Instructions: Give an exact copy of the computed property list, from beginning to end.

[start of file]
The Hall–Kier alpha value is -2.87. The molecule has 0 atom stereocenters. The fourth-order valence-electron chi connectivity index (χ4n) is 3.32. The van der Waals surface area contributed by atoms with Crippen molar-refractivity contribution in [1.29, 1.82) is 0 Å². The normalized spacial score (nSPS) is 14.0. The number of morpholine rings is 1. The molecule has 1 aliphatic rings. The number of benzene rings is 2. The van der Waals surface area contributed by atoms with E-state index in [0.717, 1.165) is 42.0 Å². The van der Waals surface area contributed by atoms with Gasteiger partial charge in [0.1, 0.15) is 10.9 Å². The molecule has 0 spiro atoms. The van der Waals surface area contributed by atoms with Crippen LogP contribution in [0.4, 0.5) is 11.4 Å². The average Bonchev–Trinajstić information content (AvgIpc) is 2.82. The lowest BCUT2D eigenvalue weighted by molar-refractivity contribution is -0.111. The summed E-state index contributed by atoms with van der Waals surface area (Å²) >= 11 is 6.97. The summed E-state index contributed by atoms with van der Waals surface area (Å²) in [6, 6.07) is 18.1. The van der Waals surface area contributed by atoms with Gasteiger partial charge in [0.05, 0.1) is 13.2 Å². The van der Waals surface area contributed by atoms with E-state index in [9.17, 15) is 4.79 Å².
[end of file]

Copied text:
The Hall–Kier alpha value is -2.87. The molecule has 0 atom stereocenters. The fourth-order valence-electron chi connectivity index (χ4n) is 3.32. The van der Waals surface area contributed by atoms with Crippen molar-refractivity contribution in [1.29, 1.82) is 0 Å². The normalized spacial score (nSPS) is 14.0. The number of morpholine rings is 1. The molecule has 1 aliphatic rings. The number of benzene rings is 2. The van der Waals surface area contributed by atoms with E-state index in [0.717, 1.165) is 42.0 Å². The van der Waals surface area contributed by atoms with Gasteiger partial charge in [0.1, 0.15) is 10.9 Å². The molecule has 0 spiro atoms. The van der Waals surface area contributed by atoms with Crippen LogP contribution in [0.4, 0.5) is 11.4 Å². The average Bonchev–Trinajstić information content (AvgIpc) is 2.82. The lowest BCUT2D eigenvalue weighted by molar-refractivity contribution is -0.111. The summed E-state index contributed by atoms with van der Waals surface area (Å²) >= 11 is 6.97. The summed E-state index contributed by atoms with van der Waals surface area (Å²) in [6, 6.07) is 18.1. The van der Waals surface area contributed by atoms with Gasteiger partial charge in [0.05, 0.1) is 13.2 Å². The van der Waals surface area contributed by atoms with E-state index in [9.17, 15) is 4.79 Å².